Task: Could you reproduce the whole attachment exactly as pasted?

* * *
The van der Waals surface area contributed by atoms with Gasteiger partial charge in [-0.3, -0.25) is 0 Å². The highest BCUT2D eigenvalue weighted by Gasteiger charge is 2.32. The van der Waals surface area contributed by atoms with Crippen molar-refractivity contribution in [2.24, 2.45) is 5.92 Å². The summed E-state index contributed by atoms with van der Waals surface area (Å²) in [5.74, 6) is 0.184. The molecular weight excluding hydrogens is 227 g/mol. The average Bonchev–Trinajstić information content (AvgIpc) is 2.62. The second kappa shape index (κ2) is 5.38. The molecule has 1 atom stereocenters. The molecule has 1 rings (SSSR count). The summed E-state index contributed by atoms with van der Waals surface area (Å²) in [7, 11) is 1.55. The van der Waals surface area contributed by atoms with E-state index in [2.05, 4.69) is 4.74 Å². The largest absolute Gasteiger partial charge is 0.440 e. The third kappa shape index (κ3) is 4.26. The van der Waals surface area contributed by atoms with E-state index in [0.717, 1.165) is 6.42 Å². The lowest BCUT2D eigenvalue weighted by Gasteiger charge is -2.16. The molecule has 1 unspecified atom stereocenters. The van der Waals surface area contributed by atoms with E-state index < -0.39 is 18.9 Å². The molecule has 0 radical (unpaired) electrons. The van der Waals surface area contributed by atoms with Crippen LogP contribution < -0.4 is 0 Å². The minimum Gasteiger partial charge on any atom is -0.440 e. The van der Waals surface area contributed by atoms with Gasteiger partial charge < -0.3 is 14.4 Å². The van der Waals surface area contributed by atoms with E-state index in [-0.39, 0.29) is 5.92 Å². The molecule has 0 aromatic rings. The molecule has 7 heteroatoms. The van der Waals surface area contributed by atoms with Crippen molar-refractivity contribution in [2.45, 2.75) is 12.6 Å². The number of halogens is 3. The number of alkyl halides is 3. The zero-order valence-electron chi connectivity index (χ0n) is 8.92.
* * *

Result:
The van der Waals surface area contributed by atoms with Gasteiger partial charge in [-0.3, -0.25) is 0 Å². The highest BCUT2D eigenvalue weighted by Gasteiger charge is 2.32. The van der Waals surface area contributed by atoms with Crippen molar-refractivity contribution in [2.24, 2.45) is 5.92 Å². The summed E-state index contributed by atoms with van der Waals surface area (Å²) in [5.74, 6) is 0.184. The molecular weight excluding hydrogens is 227 g/mol. The average Bonchev–Trinajstić information content (AvgIpc) is 2.62. The second kappa shape index (κ2) is 5.38. The molecule has 1 atom stereocenters. The molecule has 1 rings (SSSR count). The summed E-state index contributed by atoms with van der Waals surface area (Å²) in [7, 11) is 1.55. The van der Waals surface area contributed by atoms with E-state index in [2.05, 4.69) is 4.74 Å². The largest absolute Gasteiger partial charge is 0.440 e. The third kappa shape index (κ3) is 4.26. The van der Waals surface area contributed by atoms with E-state index in [0.717, 1.165) is 6.42 Å². The lowest BCUT2D eigenvalue weighted by Gasteiger charge is -2.16. The molecule has 1 unspecified atom stereocenters. The van der Waals surface area contributed by atoms with E-state index < -0.39 is 18.9 Å². The molecule has 0 radical (unpaired) electrons. The van der Waals surface area contributed by atoms with Crippen LogP contribution < -0.4 is 0 Å². The minimum Gasteiger partial charge on any atom is -0.440 e. The van der Waals surface area contributed by atoms with Gasteiger partial charge < -0.3 is 14.4 Å². The van der Waals surface area contributed by atoms with E-state index in [-0.39, 0.29) is 5.92 Å². The molecule has 0 aromatic rings. The molecule has 7 heteroatoms. The van der Waals surface area contributed by atoms with Crippen molar-refractivity contribution in [2.45, 2.75) is 12.6 Å². The number of halogens is 3. The number of alkyl halides is 3. The zero-order valence-electron chi connectivity index (χ0n) is 8.92.